What is Ghost Production? – How To Make Money As A Ghost Producer?

In today’s article, we’ll be talking about what ghost production is and how a producer can get started selling their productions. 

There has always been widespread debate about ghost production and the ethics of the use of ghost producers by DJs and mainstream performers. Here, we will attempt to objectively explain the topic of ghost production and answer some of the most frequently asked questions related to it. 

What is Ghost Production?

Ghost production is when a music producer produces a track for another artist to release under their name. It allows ghost producers to stay out of the spotlight and helps artists base their focus on performing and touring.

Ghost production can be done wholly or partly, depending on the client’s needs and specifications. The duties widely range from complete production to working on parts of a track.

How do I start with a ghost production?

Start by analyzing popular music on the top charts to get an idea of the kind of work that’ll get through to artists. Then, create a catalog of commercially viable tracks to proactively approach artists with. You are more likely to get through to an artist with a catalog of multiple tracks than a single because music is subjective.

Giving the artist multiple options to consider reflects your range and enables them to hand-pick from your wide variety of work. In addition, this practice helps the artist connect with your music effortlessly, thus increasing your odds of hearing back from them.

Create music geared towards other artists. Remember that you are making music to sell it to other artists. Therefore, it would be best to pitch tracks that they want to purchase and release under their aliases. In addition, you should stay updated with mainstream music to gain deep knowledge of the sound that potential clients are scouting for.

When an artist approaches you to create a track for or with them, understanding their needs and expectations is key. Spend time talking to them to understand the kind of music they are looking for. Ask for and study multiple references to ideate and conceptualize uniquely.

How do ghost producers work?

Ghost producers adopt different methods and assume varied roles when working with artists, depending on their experience and expertise, respectively.

As ghost producers climb up the experience ladder, they adopt different practices and strategies for prospecting clients.

  • Entry-level ghost producers mostly start by approaching artists individually, applying push strategies to market their work. This direct route to promotion involves introducing artists to their work with a portfolio of multiple tracks, proactively pitching, and networking across a spectrum of potential clients.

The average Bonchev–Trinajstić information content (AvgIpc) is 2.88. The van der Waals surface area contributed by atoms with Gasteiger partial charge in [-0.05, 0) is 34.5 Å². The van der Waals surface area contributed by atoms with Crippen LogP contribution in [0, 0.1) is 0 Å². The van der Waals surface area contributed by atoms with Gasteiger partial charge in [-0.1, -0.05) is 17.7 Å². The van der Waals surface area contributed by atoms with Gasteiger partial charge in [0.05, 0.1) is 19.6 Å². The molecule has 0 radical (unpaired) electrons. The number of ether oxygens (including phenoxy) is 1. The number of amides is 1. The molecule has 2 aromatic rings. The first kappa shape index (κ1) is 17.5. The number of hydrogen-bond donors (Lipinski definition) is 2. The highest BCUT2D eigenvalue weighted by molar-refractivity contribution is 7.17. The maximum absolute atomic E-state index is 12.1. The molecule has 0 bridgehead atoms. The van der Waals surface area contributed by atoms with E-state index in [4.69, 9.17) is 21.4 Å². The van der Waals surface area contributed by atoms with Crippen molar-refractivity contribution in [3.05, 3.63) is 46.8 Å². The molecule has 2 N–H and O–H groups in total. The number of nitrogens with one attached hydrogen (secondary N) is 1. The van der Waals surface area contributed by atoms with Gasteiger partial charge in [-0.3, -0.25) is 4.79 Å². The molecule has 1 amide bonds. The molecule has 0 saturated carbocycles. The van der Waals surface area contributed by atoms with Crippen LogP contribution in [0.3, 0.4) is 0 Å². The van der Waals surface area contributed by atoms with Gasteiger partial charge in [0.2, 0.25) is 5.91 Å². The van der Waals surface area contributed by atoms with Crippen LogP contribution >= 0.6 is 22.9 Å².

• Intermediate-level ghost producers rely on both push and pull strategies to market their work. Producers that have started carving a niche, thus gaining acknowledgment in the industry, are occasionally approached by artists. They also participate in active pitch-work and networking to find new and bigger clients.
  • Advanced-level ghost producers are established and well-known names in the industry. These producers are approached by high-profile clientele, given the value that they deliver. At this stage, artists offer projects to ghost producers based on the unique flavor they bring to the table.

How ghost producers work also depends on their skill set.

Every ghost producer has a set range of skills related to their area of work which offers them a unique role to play for an artist. Based on the client’s needs, a ghost producer’s duties range from creating complete tracks to working on parts of a track, assisting artists with sound design, engineering a track, and even acting as consultants.

An artist could also approach ghost producers with an idea for a track and a solid vision but no means to execute it. The producers step in with their expertise, working with the client to bring their vision to light.

How do ghost producers make money?

Ghost producers earn from one-time amounts for selling their tracks, royalty shares of the release, or a combination of both.

  • Earning via one-time fees
    In most scenarios, ghost producers are paid a one-time amount for the purchase of their work. This work could be full productions, assistance with parts of a production, arrangement, mixing, mastering, or consultancy.
  • Earning via royalties
    High-profile artists bring with them a sizeable reach and consequently a bigger potential to make big bucks. It is, hence, economically feasible to take royalty shares from bigger clients, owing to the income that a release with them would generate.

Overall, it is profitable to charge an exclusive one-time fee for smaller projects and a combination of one-time amounts and royalty shares from bigger artists.

How do I sell Music as a Ghost Producer?

As a ghost producer, you can use two primary channels to sell your music, viz., online intermediaries, and networking.

  • Online intermediaries
    Ghost producers use online intermediaries, like websites that catalog ghost productions for clients, to sell their music. These websites collate and categorize music genre-wise from ghost producers across the globe, making it convenient for the clients to spot the sound they are looking for.